A child's social environment may have only a modest effect on whether very young children become depressed, according to new Australian research.
"Our study found that even dysfunctional family relationships and poor communication styles have a limited impact on the observed mental health of a child," Professor Jake Najman said.
"This was contrary to our expectations."
Professor Najman, from The University of Queensland, Australia (UQ) Schools of Social Science and Population Health, is lead author on a new paper published in the latest edition of the international journal, Social Psychiatry and Psychiatric Epidemiology on predictors of depression in very young children.
Professor Najman heads the Mater/University of Queensland Study of Pregnancy (MUSP), one of the world's major longitudinal health studies, jointly run by The University of Queensland and the Mater Hospital in Brisbane.
He said there had been only a few previous population-based studies of symptoms of depression in young children.
There were no previous population-based studies which examined factors which might cause depression in very young children.
Professor Najman said the researchers examined many factors associated with reports from mothers of symptoms of depression in five-year-olds.
These included marital partner changes, mother's health problems in pregnancy, child health during the first six months of life, maternal anxiety and marital satisfaction early in the child's development and the mother's attitude towards caregiving.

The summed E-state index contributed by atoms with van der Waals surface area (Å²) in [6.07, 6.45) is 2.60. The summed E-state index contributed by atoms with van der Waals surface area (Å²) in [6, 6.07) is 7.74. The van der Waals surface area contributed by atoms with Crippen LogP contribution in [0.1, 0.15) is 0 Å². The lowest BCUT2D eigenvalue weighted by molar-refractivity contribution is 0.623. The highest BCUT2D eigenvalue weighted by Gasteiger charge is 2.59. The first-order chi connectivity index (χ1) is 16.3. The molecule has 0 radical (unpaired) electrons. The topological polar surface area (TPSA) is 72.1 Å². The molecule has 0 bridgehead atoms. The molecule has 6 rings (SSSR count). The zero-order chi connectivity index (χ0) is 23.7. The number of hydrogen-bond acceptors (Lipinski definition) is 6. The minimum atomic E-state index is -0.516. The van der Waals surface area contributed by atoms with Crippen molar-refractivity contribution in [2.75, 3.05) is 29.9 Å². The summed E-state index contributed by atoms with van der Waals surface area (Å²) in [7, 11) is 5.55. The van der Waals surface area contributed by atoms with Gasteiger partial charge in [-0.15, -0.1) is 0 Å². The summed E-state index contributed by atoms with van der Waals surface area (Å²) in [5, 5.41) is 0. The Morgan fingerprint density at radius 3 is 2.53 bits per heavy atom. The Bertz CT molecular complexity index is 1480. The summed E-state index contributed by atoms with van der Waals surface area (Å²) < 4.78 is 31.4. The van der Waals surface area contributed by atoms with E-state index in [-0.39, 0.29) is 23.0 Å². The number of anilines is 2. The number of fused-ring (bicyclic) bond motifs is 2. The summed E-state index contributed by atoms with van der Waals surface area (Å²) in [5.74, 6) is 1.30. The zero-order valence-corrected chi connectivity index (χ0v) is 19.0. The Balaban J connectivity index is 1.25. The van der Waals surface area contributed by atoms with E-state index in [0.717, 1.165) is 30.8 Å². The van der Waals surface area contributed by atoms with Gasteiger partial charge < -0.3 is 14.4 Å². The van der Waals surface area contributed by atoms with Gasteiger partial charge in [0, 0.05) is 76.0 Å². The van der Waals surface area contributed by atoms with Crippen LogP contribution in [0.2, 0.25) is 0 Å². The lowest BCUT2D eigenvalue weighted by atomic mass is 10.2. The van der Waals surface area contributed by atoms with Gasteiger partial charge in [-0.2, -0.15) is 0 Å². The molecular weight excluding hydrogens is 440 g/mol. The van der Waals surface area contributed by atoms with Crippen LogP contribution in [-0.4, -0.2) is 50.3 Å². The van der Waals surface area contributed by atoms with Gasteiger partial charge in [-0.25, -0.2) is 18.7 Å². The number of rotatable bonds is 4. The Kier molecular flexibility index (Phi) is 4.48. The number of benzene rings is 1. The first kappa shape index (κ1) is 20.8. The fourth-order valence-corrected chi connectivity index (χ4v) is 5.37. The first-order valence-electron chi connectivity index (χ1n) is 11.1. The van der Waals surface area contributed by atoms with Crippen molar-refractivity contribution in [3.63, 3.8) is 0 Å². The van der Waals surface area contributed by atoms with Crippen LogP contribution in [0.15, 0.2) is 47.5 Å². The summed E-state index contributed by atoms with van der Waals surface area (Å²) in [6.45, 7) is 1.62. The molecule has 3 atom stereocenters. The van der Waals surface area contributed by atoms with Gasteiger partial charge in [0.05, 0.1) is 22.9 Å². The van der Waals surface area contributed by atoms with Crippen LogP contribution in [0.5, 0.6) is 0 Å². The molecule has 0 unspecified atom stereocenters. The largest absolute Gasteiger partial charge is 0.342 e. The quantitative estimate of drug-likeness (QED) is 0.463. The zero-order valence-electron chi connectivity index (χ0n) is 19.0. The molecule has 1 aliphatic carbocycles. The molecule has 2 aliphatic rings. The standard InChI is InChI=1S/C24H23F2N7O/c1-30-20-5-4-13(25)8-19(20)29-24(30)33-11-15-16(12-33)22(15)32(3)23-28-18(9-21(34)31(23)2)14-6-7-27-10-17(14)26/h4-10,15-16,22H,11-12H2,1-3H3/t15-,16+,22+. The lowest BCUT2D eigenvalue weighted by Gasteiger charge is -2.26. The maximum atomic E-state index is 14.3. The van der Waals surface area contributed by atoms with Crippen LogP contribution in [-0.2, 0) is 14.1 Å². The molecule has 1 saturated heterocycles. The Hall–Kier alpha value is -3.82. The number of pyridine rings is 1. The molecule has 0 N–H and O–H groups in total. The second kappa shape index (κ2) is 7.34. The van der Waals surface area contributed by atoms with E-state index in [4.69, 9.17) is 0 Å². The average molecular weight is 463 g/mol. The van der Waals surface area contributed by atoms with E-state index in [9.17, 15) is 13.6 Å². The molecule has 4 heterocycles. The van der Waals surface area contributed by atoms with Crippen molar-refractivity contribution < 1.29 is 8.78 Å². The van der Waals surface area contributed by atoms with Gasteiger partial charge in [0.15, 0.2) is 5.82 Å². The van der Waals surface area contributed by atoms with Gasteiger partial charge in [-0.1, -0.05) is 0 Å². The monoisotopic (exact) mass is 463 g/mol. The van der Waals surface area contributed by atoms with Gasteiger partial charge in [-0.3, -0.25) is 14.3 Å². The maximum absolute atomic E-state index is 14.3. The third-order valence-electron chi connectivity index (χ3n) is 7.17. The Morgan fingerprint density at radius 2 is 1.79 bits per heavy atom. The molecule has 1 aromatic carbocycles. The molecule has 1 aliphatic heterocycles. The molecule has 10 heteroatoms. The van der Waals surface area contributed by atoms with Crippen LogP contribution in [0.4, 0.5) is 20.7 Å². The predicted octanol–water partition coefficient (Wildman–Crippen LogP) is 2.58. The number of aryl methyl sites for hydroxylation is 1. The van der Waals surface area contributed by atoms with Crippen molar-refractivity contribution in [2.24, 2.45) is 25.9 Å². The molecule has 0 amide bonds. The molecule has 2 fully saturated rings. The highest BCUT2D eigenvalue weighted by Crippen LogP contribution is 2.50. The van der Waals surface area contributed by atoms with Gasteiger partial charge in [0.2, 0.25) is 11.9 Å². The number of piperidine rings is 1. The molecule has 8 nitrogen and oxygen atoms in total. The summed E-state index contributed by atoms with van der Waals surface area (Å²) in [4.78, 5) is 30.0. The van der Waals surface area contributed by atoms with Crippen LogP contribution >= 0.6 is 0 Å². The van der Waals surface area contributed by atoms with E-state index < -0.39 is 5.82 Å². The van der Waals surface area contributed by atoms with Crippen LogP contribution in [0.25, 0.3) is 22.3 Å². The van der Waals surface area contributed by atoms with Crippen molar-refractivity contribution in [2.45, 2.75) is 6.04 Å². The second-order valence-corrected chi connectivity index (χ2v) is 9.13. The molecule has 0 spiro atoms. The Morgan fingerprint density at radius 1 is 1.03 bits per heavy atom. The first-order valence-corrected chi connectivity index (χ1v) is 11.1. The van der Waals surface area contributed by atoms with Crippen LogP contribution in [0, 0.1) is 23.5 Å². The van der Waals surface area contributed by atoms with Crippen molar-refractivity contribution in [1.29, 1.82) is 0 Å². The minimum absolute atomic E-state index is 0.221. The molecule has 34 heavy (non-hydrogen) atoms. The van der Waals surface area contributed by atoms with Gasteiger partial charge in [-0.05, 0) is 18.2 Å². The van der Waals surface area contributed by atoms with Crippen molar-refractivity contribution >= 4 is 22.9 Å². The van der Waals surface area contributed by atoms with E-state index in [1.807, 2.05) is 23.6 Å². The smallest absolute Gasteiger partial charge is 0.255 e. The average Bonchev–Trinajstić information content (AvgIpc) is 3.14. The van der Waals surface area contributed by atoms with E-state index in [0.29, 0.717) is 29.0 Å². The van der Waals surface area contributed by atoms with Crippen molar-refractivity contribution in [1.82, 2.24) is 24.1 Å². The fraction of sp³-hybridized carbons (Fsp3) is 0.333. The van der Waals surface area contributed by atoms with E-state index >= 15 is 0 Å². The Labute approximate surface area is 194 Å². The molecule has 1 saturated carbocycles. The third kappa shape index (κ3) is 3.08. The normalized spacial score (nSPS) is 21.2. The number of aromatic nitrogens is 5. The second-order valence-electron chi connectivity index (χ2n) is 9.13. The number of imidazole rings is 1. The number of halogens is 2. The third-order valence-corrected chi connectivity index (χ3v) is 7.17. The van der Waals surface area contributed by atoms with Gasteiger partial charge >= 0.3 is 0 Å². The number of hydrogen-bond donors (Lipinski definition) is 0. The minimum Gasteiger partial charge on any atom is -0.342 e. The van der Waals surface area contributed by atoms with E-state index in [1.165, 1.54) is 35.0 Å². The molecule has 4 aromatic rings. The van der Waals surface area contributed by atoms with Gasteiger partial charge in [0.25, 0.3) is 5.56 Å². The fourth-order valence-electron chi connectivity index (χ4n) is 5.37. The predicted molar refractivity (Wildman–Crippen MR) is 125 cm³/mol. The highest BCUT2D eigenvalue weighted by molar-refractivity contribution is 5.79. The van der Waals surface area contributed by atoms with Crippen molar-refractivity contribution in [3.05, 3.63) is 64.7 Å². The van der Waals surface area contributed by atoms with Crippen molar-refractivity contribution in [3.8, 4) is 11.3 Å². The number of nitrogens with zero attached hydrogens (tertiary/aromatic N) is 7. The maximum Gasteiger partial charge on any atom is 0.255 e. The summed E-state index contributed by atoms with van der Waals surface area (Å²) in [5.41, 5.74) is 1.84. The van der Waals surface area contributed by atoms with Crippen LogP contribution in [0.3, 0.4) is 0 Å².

They developed a multiple risk factor model but most of the children perceived to be depressed appeared to lack any exposures to risks. On the other hand, the majority of children exposed to high risk did not appear to become depressed -- they appeared to be resilient.
Professor Najman said the study posed many questions.
Evidence of the early origins of depressive symptoms in children arguably suggested a biological basis for these symptoms, as did the evidence pointing to weak social and environmental effects.
The study also had implications for a population health strategy relating to the early onset of mental health problems in young children.
The Mater/University of Queensland Study of Pregnancy project started in 1981 as a three-year study of more than 8000 expectant mothers, looking at health inequalities.
It has since developed into a 24-year study providing invaluable insights into the health of children and young adults.
The study has followed the study group through prenatal, postnatal, childhood, and adolescent periods, with follow-ups taking place as study children reach 21 years of age.
Co-authors on the study were Dr Dorothy Hallam, Dr Bill Bor, Dr Michael O'Callaghan, Professor Gail Williams and research officer Greg Shuttlewood.